1. drop down
    2. collapse
    3. descend
    4. decline
    5. come down to lower level
    6. abate
    7. droop, deteriorate
    8. be overthrown, be killed
    9. lose position

ConjugationEdit

Derived termsEdit

  • tit amach (fall out; quarrel; befall, happen, intransitive verb)
  • tit ar (fall on; fall to lot of; decline, drift, towards; descend on; occur on, intransitive verb)
  • titchomhla f (drop-valve)
  • tit chuig, tit chun (pass into state of; accrue to, intransitive verb)
  • tit do (fall into, intransitive verb)
  • tit faoi (fall under, intransitive verb)
  • titghaiste m (fall-trap)
  • tit i (fall into; pass into state of; decline in, intransitive verb)
  • tit isteach le (fall in with; become friendly with, intransitive verb)
  • tit le (fall down along; fall to lot of; chance to get; succeed in doing; draw near to; occur to; fall by; suffer hardship for, intransitive verb)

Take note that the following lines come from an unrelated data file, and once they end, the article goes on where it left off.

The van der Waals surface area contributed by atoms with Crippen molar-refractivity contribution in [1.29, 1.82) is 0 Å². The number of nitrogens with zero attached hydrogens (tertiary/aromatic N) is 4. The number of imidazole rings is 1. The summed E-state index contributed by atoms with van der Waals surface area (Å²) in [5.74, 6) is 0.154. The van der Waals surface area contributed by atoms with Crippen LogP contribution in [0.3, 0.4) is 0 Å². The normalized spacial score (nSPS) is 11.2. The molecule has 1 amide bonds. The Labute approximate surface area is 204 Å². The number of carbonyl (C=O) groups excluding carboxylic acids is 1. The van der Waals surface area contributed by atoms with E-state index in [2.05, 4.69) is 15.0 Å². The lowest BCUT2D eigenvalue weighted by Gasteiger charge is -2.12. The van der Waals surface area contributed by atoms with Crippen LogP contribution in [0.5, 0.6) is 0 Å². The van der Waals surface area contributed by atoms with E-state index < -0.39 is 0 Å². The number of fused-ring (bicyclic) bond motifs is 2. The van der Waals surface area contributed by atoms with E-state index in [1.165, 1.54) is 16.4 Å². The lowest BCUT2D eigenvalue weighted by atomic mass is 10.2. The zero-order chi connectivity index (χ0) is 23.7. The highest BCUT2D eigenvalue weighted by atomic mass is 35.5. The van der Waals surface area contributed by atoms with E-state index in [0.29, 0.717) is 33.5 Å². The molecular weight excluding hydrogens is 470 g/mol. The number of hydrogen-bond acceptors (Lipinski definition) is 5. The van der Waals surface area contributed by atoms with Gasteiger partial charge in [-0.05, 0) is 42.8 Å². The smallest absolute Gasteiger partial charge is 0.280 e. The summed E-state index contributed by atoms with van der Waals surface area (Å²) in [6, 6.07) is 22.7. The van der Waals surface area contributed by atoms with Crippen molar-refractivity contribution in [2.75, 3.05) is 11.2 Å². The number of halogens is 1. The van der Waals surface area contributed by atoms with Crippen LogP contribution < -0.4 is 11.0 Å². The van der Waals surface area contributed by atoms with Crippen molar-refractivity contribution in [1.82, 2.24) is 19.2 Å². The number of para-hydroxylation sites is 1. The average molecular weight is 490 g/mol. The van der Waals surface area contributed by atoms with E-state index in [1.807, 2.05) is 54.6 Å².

• tit thart (drop off, intransitive verb)

Related termsEdit

  • titimeach (falling, tending to fall; caducous, adjective)
  • titimeán m (dropper) (fishing)
  • titimeas m (epilepsy)

MutationEdit

Irish mutation
Radical Lenition Eclipsis
tit thit dtit
Note: Some of these forms may be hypothetical. Not every possible mutated form of every word actually occurs.

Further readingEdit


KavalanEdit

NounEdit

tit

  1. kingfisher

LashiEdit

PipilEdit

EtymologyEdit

From Proto-Nahuan *tlai(h)-. Compare Classical Nahuatl tletl (fire)

PronunciationEdit

NounEdit

tīt

  1. fire
    Shiktali ne kumit pak ne tit
    Put the pot on the fire

Tok PisinEdit

EtymologyEdit

From English teeth.

NounEdit

tit

  1. tooth

Torres Strait CreoleEdit

EtymologyEdit

From English teeth.

NounEdit

tit

  1. tooth